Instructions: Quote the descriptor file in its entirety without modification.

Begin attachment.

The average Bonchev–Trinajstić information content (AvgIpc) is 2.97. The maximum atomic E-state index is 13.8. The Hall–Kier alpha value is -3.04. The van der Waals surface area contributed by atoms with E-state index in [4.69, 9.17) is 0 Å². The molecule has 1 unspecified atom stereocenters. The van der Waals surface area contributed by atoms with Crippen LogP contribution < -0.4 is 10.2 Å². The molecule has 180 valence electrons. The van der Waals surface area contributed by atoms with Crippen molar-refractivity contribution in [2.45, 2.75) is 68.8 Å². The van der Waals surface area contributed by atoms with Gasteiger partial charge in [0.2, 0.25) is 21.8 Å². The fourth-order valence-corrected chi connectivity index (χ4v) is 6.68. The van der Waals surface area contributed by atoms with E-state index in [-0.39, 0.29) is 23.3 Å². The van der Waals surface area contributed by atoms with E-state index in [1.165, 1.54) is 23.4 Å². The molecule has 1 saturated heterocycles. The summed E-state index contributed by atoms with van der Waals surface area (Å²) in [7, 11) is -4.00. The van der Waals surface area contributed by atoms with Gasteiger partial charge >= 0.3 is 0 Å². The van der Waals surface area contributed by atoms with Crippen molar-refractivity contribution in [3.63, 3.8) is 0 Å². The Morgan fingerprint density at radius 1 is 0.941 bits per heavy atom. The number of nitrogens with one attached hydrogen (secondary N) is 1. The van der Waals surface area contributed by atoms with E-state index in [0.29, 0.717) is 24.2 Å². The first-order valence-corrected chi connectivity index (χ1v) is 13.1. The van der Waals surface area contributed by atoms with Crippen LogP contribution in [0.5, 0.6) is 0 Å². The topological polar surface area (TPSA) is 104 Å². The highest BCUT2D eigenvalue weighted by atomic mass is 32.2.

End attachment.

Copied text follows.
The average Bonchev–Trinajstić information content (AvgIpc) is 2.97. The maximum atomic E-state index is 13.8. The Hall–Kier alpha value is -3.04. The van der Waals surface area contributed by atoms with E-state index in [4.69, 9.17) is 0 Å². The molecule has 1 unspecified atom stereocenters. The van der Waals surface area contributed by atoms with Crippen LogP contribution < -0.4 is 10.2 Å². The molecule has 180 valence electrons. The van der Waals surface area contributed by atoms with Crippen molar-refractivity contribution in [2.45, 2.75) is 68.8 Å². The van der Waals surface area contributed by atoms with Gasteiger partial charge in [0.2, 0.25) is 21.8 Å². The fourth-order valence-corrected chi connectivity index (χ4v) is 6.68. The van der Waals surface area contributed by atoms with E-state index in [-0.39, 0.29) is 23.3 Å². The van der Waals surface area contributed by atoms with E-state index in [1.165, 1.54) is 23.4 Å². The molecule has 1 saturated heterocycles. The summed E-state index contributed by atoms with van der Waals surface area (Å²) in [7, 11) is -4.00. The van der Waals surface area contributed by atoms with Gasteiger partial charge >= 0.3 is 0 Å². The van der Waals surface area contributed by atoms with Crippen molar-refractivity contribution in [3.63, 3.8) is 0 Å². The Morgan fingerprint density at radius 1 is 0.941 bits per heavy atom. The number of nitrogens with one attached hydrogen (secondary N) is 1. The van der Waals surface area contributed by atoms with E-state index in [0.29, 0.717) is 24.2 Å². The first-order valence-corrected chi connectivity index (χ1v) is 13.1. The van der Waals surface area contributed by atoms with Crippen LogP contribution in [0.5, 0.6) is 0 Å². The topological polar surface area (TPSA) is 104 Å². The highest BCUT2D eigenvalue weighted by atomic mass is 32.2.